Scabies is an itchy rash on the skin triggered by small burrowing mites. The rash appear as reddened threads on the skin. This skin condition rapidly spreads and requires treatment.
What are the causes?
Scabies is triggered by a small-sized insect specifically Sarcoptes scabiei. The female mites usually lay eggs in small tunnels that form as they burrow beneath the surface of the skin.
Scabies spreads via skin-to-skin contact. Breakouts of the skin condition are prevalent in kindergartens, schools and nursing homes. Remember that the risk for the condition is not linked to a dirty environment or poor hygiene.
Indications of scabies
Scabies is characterized as reddened lumps and thread-like tracks on the skin. These tracks manifest between the fingers and toes, interior of the wrists, back part of the elbows, armpits, around the belly button and groin as well as on the buttocks. Among infants, the rash often manifests on the palms of the hands and soles of the feet.
The skin condition is intensely itchy especially at night time or after a hot shower or bath. Scratching the area can result to a secondary infection. It can take up to a month after the infection for the rash to manifest since it takes some time for the eggs to mature.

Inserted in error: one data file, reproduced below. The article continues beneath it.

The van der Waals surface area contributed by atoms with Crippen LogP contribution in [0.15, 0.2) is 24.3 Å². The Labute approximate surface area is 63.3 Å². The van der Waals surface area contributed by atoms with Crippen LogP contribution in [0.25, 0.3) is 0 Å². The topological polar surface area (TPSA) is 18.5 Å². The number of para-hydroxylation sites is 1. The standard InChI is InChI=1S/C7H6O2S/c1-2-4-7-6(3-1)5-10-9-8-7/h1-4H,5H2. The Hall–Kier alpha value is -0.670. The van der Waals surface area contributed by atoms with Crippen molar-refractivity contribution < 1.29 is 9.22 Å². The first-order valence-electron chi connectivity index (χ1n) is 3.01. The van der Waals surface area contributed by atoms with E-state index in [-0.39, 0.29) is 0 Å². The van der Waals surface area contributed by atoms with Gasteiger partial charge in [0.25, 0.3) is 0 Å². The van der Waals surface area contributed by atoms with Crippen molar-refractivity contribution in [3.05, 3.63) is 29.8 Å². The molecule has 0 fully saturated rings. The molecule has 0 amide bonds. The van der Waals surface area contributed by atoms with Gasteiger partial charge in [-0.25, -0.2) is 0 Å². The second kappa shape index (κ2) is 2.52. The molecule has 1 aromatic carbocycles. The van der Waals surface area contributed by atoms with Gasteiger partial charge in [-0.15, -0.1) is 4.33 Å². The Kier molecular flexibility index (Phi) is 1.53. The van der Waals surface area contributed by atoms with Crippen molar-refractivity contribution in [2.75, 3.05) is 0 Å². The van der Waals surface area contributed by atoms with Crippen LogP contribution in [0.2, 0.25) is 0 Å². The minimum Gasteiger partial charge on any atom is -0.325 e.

When to consult a doctor
A doctor should be consulted if the child has the following:
- Itchiness lasts for more than a week or stops and returns
- Bleeding and scabs or sores filled with pus appear in the same area as the itchiness
The doctor might take a sample of skin scrapings to confirm a diagnosis but this is not usually needed.
Scabies is capable of spreading rapidly, thus the child has to stay home until treatment is completed. The doctor will prescribe a cream or lotion, usually those that contain permethrin to be applied on the skin from the neck down.
It is not possible to prevent an initial infection but you can stop it from spreading to other family members.
The spread of scabies can be prevented by washing towels, linen, clothes and soft toys. All family members should be treated at the same time even if only one child is affected. It is recommended that the child stays home until treatment is completed.